Where do Essential Oils Come From?
In my office, I have a spectacular potted geranium. I love to sit and stare at it while I think about what tasks I should be doing next. Sometimes I reach over and rub the leaves between my fingers. The leaves are soft and velvety and my fingers come away with a lovely green-summery scent. That scent is from the essential oils in the plant.
How we get the essential oil from the plant is a mind-boggling idea. It requires, for example, as much as 2000 pounds of rose petals to create one pound of essential oil! For a frame of reference, the next time you’re in the grocery store, look at a bag of spinach. The regular bag is between 5-9 ounces. It takes an enormous amount of plant material to make a relatively small amount of oil.
Most essential oils are extracted from plants through the process of distillation. This process has been used for hundreds of years and is still the best way to extract oils from plant materials. The process is surprisingly straightforward and it uses a basic, albeit large, still.
When plant material is exposed to boiling water or steam, their natural occurring essential oils evaporate. The resulting steam carries the oils through the still tubing so that it cools and creates condensation. This condensation, which is made up of water and essential oils, is collected in a Florentine flask. The Florentine flask is merely a collection container. (named for the city that was known for distilling essential oils in the Renaissance). The still can easily separate the oil from the water, since oil and water do not mix.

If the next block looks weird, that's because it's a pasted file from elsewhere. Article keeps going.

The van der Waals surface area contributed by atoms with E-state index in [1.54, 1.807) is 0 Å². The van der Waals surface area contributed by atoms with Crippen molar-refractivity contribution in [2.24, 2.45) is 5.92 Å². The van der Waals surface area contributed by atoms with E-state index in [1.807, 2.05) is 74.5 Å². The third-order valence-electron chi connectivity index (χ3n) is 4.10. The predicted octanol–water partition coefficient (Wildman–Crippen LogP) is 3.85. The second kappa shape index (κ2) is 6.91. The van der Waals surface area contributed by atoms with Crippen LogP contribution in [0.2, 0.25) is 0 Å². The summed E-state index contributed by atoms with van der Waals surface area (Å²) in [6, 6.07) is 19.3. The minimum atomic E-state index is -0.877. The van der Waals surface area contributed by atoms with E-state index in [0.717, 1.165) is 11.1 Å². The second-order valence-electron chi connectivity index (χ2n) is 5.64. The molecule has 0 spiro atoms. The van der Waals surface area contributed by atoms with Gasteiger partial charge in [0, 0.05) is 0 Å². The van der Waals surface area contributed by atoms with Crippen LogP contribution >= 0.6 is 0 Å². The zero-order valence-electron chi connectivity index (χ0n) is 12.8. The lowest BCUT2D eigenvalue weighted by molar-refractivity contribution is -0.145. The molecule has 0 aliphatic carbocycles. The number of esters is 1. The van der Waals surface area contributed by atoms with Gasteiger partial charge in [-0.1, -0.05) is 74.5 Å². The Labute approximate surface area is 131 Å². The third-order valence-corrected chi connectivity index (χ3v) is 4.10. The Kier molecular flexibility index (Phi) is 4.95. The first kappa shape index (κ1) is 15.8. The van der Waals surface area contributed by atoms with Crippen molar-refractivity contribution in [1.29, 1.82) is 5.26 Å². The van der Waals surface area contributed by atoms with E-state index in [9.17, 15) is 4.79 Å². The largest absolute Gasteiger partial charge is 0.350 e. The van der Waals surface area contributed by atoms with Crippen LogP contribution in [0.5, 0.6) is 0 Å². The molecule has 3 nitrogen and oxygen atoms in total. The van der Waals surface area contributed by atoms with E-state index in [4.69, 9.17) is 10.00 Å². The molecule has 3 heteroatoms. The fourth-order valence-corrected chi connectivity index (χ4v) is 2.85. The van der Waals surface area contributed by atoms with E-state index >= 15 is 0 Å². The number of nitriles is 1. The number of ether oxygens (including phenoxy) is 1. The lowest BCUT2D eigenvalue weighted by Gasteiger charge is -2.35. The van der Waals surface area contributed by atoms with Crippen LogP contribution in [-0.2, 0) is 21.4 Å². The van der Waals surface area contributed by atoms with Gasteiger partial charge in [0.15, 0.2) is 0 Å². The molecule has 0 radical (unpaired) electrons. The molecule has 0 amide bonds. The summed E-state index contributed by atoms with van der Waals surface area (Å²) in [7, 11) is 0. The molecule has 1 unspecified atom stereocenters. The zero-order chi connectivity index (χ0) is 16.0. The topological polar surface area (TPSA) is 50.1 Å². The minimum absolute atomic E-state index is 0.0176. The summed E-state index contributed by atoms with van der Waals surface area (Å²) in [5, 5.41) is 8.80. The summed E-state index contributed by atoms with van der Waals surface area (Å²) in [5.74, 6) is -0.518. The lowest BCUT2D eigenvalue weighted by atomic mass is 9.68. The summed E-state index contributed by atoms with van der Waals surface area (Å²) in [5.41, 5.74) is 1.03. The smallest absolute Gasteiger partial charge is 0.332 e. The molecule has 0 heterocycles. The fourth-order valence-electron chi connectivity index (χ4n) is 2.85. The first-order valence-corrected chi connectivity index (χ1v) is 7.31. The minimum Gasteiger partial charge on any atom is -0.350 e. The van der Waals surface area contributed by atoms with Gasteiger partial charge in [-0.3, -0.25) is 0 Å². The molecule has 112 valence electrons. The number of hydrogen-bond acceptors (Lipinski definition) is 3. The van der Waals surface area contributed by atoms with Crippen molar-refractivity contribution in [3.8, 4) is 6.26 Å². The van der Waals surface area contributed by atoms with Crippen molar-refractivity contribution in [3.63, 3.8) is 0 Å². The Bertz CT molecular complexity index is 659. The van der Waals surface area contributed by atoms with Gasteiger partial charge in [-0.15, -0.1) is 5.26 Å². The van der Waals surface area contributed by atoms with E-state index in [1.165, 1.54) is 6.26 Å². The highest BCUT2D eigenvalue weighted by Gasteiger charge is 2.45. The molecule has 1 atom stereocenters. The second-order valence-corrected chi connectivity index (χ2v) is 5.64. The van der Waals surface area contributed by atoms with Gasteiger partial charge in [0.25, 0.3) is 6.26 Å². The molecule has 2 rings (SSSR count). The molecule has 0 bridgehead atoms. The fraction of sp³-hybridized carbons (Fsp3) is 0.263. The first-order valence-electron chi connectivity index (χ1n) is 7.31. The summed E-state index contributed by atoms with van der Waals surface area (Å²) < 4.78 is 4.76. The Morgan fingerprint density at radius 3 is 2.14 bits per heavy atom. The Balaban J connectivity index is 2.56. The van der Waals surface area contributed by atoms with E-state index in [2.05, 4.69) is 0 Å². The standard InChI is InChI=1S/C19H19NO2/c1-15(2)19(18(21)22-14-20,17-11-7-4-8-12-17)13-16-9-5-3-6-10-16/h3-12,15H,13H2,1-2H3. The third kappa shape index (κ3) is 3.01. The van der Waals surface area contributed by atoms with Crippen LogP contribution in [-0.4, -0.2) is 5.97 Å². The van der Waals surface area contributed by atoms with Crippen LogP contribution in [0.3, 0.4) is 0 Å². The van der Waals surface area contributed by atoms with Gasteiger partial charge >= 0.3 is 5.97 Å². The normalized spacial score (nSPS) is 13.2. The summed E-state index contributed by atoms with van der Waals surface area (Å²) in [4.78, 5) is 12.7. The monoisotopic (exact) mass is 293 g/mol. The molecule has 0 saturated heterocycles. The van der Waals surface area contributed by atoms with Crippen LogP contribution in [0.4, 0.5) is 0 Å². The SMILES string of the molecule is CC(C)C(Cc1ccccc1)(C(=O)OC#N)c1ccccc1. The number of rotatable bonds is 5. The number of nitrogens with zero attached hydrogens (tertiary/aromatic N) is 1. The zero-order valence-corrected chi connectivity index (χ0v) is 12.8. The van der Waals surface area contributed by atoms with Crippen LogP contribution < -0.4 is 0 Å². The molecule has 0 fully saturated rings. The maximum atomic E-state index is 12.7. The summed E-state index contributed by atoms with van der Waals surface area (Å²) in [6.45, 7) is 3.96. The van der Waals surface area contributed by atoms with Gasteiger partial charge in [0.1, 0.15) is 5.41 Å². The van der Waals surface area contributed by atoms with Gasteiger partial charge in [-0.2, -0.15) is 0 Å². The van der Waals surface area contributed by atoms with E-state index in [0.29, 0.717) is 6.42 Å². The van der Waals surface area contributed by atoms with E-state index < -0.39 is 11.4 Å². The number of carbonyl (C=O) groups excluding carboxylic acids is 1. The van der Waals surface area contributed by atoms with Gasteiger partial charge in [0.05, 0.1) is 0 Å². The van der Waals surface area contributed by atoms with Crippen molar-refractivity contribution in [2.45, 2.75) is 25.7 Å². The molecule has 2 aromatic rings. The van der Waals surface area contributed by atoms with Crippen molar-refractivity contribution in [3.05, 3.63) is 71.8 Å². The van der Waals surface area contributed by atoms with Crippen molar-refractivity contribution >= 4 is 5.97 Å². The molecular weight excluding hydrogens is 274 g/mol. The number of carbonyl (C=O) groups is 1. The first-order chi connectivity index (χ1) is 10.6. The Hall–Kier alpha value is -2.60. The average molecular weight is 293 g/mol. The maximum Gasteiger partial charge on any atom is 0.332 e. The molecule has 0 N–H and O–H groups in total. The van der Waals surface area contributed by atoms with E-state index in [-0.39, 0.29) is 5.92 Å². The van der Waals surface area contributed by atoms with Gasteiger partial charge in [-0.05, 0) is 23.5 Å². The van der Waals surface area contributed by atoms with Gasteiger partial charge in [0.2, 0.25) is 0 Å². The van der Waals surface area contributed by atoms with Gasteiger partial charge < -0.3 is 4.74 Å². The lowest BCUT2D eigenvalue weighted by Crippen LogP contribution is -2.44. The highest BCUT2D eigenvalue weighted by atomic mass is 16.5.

An even older method of extraction is enfleurage. Plant material is layered with fat, preferably animal fat, between layers of glass. The flowers are periodically removed and then replaced with fresh material. Very labor intensive, this process is repeated over a period of weeks, resulting in what is called pomade.
The pomade used to be applied directly on the skin or hair. These days, the fat is removed with alcohol which carries the essential oils and separates it from the fat by chilling it. The alcohol is distilled off, resulting in a semi-solid product called an absolute d’enfleurage. Technically not an essential oil, this product still contains volatile compounds. They are sometimes coded with a number, signifying the number of times the plant material was replaced.
Solvent extraction is a method in which the plant material is submerged in a solvent. The solvent dissolves the oils, waxes and pigments from the plant material. The solvent is then removed through evaporation under pressure. A soft, sticky wax called a concrete is the product of this process. The concrete can then be used in cosmetics, but to extract the volatile compounds, the concrete is mixed with ethyl alcohol and chilled so the waxes are solidified and the volatile compounds are diluted in the alcohol. The alcohol is removed by vacuum distilling the mixture. The resulting product is called an absolute.
Since the solvents used in this product are sometimes toxic, absolutes should never be used internally. Nontoxic solvents are being researched and new methods of extraction are being developed to remove all trace of solvents from the resulting absolute, so absolutes now are safer than they have been in years past.